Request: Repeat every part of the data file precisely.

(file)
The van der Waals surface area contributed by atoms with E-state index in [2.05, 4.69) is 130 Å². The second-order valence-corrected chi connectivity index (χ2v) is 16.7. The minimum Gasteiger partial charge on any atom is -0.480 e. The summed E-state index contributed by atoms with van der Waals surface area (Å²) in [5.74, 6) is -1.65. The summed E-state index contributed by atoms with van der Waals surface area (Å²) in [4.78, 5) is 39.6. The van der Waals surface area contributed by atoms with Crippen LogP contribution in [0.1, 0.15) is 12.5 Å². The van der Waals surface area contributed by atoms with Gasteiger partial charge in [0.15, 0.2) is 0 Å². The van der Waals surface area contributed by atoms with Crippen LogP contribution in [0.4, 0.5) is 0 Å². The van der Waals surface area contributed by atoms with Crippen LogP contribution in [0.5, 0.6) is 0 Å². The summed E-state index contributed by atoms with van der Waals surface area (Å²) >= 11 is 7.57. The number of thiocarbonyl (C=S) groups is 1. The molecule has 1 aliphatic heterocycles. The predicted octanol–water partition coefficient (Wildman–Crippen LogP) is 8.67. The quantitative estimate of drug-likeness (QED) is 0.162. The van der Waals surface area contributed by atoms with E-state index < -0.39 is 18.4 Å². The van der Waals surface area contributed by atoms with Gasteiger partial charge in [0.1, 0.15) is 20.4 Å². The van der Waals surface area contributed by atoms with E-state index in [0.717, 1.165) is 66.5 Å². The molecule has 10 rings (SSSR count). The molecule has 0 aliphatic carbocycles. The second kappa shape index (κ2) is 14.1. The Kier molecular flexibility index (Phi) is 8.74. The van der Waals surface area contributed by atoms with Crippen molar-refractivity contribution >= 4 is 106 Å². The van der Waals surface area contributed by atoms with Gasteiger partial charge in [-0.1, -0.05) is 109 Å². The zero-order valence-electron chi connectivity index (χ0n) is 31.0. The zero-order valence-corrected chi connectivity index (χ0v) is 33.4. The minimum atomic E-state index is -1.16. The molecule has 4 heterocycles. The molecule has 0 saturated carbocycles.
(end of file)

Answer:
The van der Waals surface area contributed by atoms with E-state index in [2.05, 4.69) is 130 Å². The second-order valence-corrected chi connectivity index (χ2v) is 16.7. The minimum Gasteiger partial charge on any atom is -0.480 e. The summed E-state index contributed by atoms with van der Waals surface area (Å²) in [5.74, 6) is -1.65. The summed E-state index contributed by atoms with van der Waals surface area (Å²) in [4.78, 5) is 39.6. The van der Waals surface area contributed by atoms with Crippen LogP contribution in [0.1, 0.15) is 12.5 Å². The van der Waals surface area contributed by atoms with Gasteiger partial charge in [0.15, 0.2) is 0 Å². The van der Waals surface area contributed by atoms with Crippen LogP contribution in [0.4, 0.5) is 0 Å². The van der Waals surface area contributed by atoms with Crippen LogP contribution in [0.5, 0.6) is 0 Å². The summed E-state index contributed by atoms with van der Waals surface area (Å²) >= 11 is 7.57. The number of thiocarbonyl (C=S) groups is 1. The molecule has 1 aliphatic heterocycles. The predicted octanol–water partition coefficient (Wildman–Crippen LogP) is 8.67. The quantitative estimate of drug-likeness (QED) is 0.162. The van der Waals surface area contributed by atoms with E-state index < -0.39 is 18.4 Å². The van der Waals surface area contributed by atoms with Gasteiger partial charge in [0.1, 0.15) is 20.4 Å². The van der Waals surface area contributed by atoms with E-state index in [0.717, 1.165) is 66.5 Å². The molecule has 10 rings (SSSR count). The molecule has 0 aliphatic carbocycles. The second kappa shape index (κ2) is 14.1. The Kier molecular flexibility index (Phi) is 8.74. The van der Waals surface area contributed by atoms with Crippen molar-refractivity contribution >= 4 is 106 Å². The van der Waals surface area contributed by atoms with Gasteiger partial charge in [-0.1, -0.05) is 109 Å². The zero-order valence-electron chi connectivity index (χ0n) is 31.0. The zero-order valence-corrected chi connectivity index (χ0v) is 33.4. The minimum atomic E-state index is -1.16. The molecule has 4 heterocycles. The molecule has 0 saturated carbocycles.